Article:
For me, CNN became more than just a lucky break
(CNN) -- When CNN was born in June 1980, I was working at an all-news radio station in Washington, D.C. How could all-news television work when we were having trouble getting all-news radio to work well?
While some of my former college classmates were taking jobs at the cable start-up, I stayed put. I loved being in radio -- theater of the mind -- and heard the salaries at CNN were very low and the jobs were not union jobs.
Over the next seven years, as I stayed and progressed at WTOP Radio, many of my colleagues made career decisions to leave the safety of radio and take a chance with CNN. Among the recognizable names were former CNN World Affairs Correspondent Ralph Begleiter and CNN Los Angeles Correspondent Greg LaMotte. Mike Roselli was another who traded radio comfort for a chance at CNN and spent 10 years as CNN's chief Capitol Hill producer.
Nothing lasts forever, and my radio career ended abruptly in 1987 (not my choice). CNN was my life raft. I was hired by CNN's Washington Bureau as a producer/writer, which was interesting since I had never been a television news producer. My experience as a news writer got me in the door. The television part just fell into place. Almost like radio with pictures.
A love-hate relationship
I arrived at CNN at just the right time. Two weeks after I was hired the company raised salaries across the board. Mine was boosted 21 percent. Two years later there was another across-the-board raise. So much for my concerns about low CNN salaries.
My experience in the Washington Bureau became a love-hate relationship.
The love part allowed me to be involved with some of the best journalists in the business, covering the day-to-day workings of the government and the fascinating side-issues that come along with it: President Reagan's testimony in the Iran-Contra investigation; the inauguration of President Bush; the confirmation hearings for John Tower and Clarence Thomas; and perhaps the biggest highlight of my CNN career so far, the Persian Gulf War.
I was the Washington producer for Prime News, CNN's 8 p.m. show. At 6:43 p.m. on January 16, I was preparing for our show, managing a staff of three writers and a production assistant when I heard the words from Baghdad delivered by our anchor, Bernard Shaw: The bombs had begun to fall.
Bernie and I had been working together only a short time, but I felt a bond growing. He had gone to Baghdad reluctantly, but had been promised a one-on-one interview with Saddam Hussein.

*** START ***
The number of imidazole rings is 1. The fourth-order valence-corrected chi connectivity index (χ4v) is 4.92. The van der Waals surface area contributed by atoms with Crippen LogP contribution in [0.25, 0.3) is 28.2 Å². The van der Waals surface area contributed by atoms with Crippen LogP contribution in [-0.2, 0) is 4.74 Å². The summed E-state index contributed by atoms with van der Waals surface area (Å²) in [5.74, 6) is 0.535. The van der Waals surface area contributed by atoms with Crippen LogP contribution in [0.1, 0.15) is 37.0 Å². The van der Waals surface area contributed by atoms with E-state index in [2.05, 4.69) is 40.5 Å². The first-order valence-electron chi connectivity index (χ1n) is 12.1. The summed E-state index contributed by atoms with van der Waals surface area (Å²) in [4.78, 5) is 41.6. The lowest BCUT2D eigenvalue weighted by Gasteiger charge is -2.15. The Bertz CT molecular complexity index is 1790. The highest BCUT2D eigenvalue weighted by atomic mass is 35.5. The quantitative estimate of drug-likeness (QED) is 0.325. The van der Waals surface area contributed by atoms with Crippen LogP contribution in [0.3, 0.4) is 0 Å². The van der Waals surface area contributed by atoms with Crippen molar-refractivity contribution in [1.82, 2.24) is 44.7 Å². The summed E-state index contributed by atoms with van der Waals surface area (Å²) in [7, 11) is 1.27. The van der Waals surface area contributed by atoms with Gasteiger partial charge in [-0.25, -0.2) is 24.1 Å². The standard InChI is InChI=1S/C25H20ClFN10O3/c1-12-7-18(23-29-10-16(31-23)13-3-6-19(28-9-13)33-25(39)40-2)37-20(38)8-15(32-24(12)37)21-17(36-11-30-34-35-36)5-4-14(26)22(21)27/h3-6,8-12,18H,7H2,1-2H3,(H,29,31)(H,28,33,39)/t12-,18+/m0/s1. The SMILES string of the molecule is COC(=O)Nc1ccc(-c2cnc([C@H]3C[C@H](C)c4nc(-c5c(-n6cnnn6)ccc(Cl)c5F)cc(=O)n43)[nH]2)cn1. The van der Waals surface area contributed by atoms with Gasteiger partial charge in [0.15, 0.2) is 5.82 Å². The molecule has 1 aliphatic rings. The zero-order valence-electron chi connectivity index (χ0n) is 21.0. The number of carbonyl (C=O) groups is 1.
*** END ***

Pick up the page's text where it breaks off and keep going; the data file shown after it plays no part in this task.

I spoke to him the day before the war began. He sounded frustrated over the stalling and was planning to wait just one more day before giving up and coming home. He told me he did not want to be in the middle of the battle.
Opening night of the Persian Gulf War, January 16, 1991: White House press secretary Marlin Fitzwater announces, "The liberation of Kuwait has begun .... As of 7 p.m. EST Operation Desert Storm forces were engaging targets in Kuwait and Iraq."
For me, being in the middle of the battle meant being in the producer's chair, figuring out how it looks on television. I got that chance the next night when Iraq launched its Scud missiles against Israel, giving me the biggest adrenaline rush I had ever experienced in the business to that point.
A different perspective
The Persian Gulf War experience began my "hate" experience with the Washington Bureau. It gave me a taste of being the one making the decisions about what gets on television and how it is presented. That led me to seek a job at the Atlanta headquarters, where at the time all of the news shows were produced and all the major decisions made.
The move to Atlanta meant of course that in the eyes of my Washington colleagues I had gone over to the other side -- I was one of "them," one of the people who make decisions in the news vacuum that is Atlanta.
As is probably the case at other networks, there is a professional argument between headquarters and Washington over news judgment. People at headquarters believe the Washington people have their heads too inside the beltway, without a pulse on how the rest of the country feels. Washington people look at ideas and orders from headquarters as ignorant -- in their view all the real news comes from Washington.
The move to Atlanta turned out to be a positive turning point in my career as I moved up the ladder to my current assignment, executive producer of "The World Today," CNN's flagship newscast. The ability to take the bits of pieces of news and put them together as a puzzle to create a picture of "The World Today" is tremendously satisfying, even though the ratings are disappointing.
For years CNN did not look at ratings. Now the ratings are dissected, as are the ratings of CNN's competitors, as everyone in the cable business tries to determine how to make money from fractions of a percent of the viewership.
There is a lot to be said for working in a business in which the elements of work change every day. It is exciting to go to work each day and know something totally different can happen at any time, something that can either change the world, or just one little corner of it. That is what makes working for CNN enjoyable.
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